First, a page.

Have you ever agreed to something without reading the fine print? If so, you’re not alone. According to a Deloitte study, 91 percent of consumers accept legal terms and conditions without reading them.
It’s understandable in a way – legal terms can be long and difficult to understand. Unfortunately, this practice may also cause problems. Your property insurance contract, for example, is filled with important clauses that you need to know. One of these is the coinsurance clause.
What is the coinsurance clause?
Many people are familiar with coinsurance or copayment clauses in health insurance. After you have paid your deductible, you may still have to pay a set amount or a percentage of the cost when you receive covered medical care. For example, you might have to pay $25 every time you see the doctor.
Coinsurance in property insurance is a little different.
Essentially, coinsurance clauses require the insured to purchase insurance coverage that reflects the value of the property being insured. If the insured purchases a lower coverage limit, he or she is accepting responsibility for difference in coverage. This is where the “co” in coinsurance comes from.
For example, let’s say you have a property valued at $100,000 and your coinsurance clause requires 100 percent coverage. This means your coverage limit cannot be less than 100 percent of $100,000 – that is, it must be $100,000. With a 90 percent coinsurance clause, you will need a coverage limit that is at least 90 percent of $100,000, or $90,000. If you obtain less coverage, a coinsurance penalty will apply on all losses, based on the proportionate difference.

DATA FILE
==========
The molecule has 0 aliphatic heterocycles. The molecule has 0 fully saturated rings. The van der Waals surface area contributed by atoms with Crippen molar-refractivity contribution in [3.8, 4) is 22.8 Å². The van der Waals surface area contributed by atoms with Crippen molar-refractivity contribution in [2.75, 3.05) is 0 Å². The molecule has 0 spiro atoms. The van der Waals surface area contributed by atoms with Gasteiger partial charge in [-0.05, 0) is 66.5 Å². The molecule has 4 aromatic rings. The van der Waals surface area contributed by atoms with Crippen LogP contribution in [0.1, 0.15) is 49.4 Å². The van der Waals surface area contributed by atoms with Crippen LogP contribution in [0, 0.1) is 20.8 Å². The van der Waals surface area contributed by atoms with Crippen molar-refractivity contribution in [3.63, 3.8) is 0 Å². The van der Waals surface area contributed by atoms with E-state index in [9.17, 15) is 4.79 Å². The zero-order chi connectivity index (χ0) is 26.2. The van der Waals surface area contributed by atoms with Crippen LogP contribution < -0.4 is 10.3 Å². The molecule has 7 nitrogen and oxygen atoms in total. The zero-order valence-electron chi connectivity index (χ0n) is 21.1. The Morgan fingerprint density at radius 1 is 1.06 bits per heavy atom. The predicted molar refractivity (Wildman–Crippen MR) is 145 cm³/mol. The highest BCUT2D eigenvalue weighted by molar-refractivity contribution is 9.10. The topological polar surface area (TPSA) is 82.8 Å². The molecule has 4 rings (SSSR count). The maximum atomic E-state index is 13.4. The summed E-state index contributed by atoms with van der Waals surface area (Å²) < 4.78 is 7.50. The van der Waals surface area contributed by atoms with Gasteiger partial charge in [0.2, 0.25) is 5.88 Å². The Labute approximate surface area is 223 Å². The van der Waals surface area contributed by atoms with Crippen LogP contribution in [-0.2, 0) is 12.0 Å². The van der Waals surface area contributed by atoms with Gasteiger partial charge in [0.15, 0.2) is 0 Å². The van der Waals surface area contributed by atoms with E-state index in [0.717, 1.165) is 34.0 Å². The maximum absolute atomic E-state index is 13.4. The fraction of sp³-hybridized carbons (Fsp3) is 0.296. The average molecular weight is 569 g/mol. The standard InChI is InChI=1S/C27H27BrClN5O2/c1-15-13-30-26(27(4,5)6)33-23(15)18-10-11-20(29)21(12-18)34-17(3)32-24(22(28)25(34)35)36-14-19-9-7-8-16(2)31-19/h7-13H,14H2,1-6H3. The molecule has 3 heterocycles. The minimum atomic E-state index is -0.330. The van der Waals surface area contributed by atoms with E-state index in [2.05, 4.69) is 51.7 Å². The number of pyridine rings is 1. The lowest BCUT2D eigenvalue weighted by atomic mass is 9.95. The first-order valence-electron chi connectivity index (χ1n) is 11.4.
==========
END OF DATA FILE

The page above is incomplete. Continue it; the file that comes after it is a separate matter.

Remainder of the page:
Why does the coinsurance clause matter?
If you don’t understand your coinsurance clause, you may get less money than you’re expecting when you file a claim.
Continuing with the previous example, let’s say you have a 100 percent coinsurance clause on a $100,000 property, but you only get $50,000 in coverage. Then you experience a $50,000 loss, and you file a claim. Because your loss is equal to your limit, you may expect a full payout of $50,000. However, because of the coinsurance clause, this is not what you will receive.
In this example, you obtained insurance for only 50 percent of the property’s value, despite the clause requiring 100 percent coverage. By doing so, you accepted personal responsibility for 50 percent of the value. This means your payout will only reflect 50 percent of the loss – in this case, $25,000, minus any deductible. You are responsible for the remainder.
These figures are just examples that make the math simple. Many coinsurance clauses require coverage at 80 or 90 percent of the property’s value. To calculate your payment, the insurer will take the loss and multiply it by the amount of insurance you have divided by the amount of insurance required by the coinsurance clause, minus any deductible.
How should people deal with coinsurance clauses?
This is just one example of why it’s very important to read your property insurance contract carefully. If there is anything you don’t understand, ask your agent to explain it to you.
If you want full coverage, make sure the amount of insurance you have is equal to the amount of insurance required by the coinsurance clause. To do this, you will need to know the value of the property. You also need to know the property insurance limit you have purchased. Have your property appraised regularly, and update your coverage limits regularly. If it’s been a while since you looked at your property insurance, contact your Heffernan agent for a review.